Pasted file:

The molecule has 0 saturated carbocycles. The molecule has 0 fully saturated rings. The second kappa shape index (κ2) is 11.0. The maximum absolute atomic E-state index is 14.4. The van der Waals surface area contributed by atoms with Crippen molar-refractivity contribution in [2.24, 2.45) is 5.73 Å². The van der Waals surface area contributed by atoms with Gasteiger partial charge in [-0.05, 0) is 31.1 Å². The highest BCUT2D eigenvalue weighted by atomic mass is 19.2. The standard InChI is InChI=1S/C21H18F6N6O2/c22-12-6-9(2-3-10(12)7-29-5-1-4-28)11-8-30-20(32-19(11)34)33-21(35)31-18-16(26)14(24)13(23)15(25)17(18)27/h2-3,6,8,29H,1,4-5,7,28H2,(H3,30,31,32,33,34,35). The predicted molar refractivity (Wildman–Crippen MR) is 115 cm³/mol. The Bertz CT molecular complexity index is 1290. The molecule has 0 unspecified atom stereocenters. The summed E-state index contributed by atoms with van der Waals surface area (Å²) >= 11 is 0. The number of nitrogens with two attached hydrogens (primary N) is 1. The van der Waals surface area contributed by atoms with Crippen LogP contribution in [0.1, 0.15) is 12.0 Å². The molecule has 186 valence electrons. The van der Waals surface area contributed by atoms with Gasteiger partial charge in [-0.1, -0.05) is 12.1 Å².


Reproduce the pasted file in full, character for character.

The molecule has 0 saturated carbocycles. The molecule has 0 fully saturated rings. The second kappa shape index (κ2) is 11.0. The maximum absolute atomic E-state index is 14.4. The van der Waals surface area contributed by atoms with Crippen molar-refractivity contribution in [2.24, 2.45) is 5.73 Å². The van der Waals surface area contributed by atoms with Gasteiger partial charge in [-0.05, 0) is 31.1 Å². The highest BCUT2D eigenvalue weighted by atomic mass is 19.2. The standard InChI is InChI=1S/C21H18F6N6O2/c22-12-6-9(2-3-10(12)7-29-5-1-4-28)11-8-30-20(32-19(11)34)33-21(35)31-18-16(26)14(24)13(23)15(25)17(18)27/h2-3,6,8,29H,1,4-5,7,28H2,(H3,30,31,32,33,34,35). The predicted molar refractivity (Wildman–Crippen MR) is 115 cm³/mol. The Bertz CT molecular complexity index is 1290. The molecule has 0 unspecified atom stereocenters. The summed E-state index contributed by atoms with van der Waals surface area (Å²) >= 11 is 0. The number of nitrogens with two attached hydrogens (primary N) is 1. The van der Waals surface area contributed by atoms with Crippen LogP contribution in [0.1, 0.15) is 12.0 Å². The molecule has 186 valence electrons. The van der Waals surface area contributed by atoms with Gasteiger partial charge in [-0.1, -0.05) is 12.1 Å².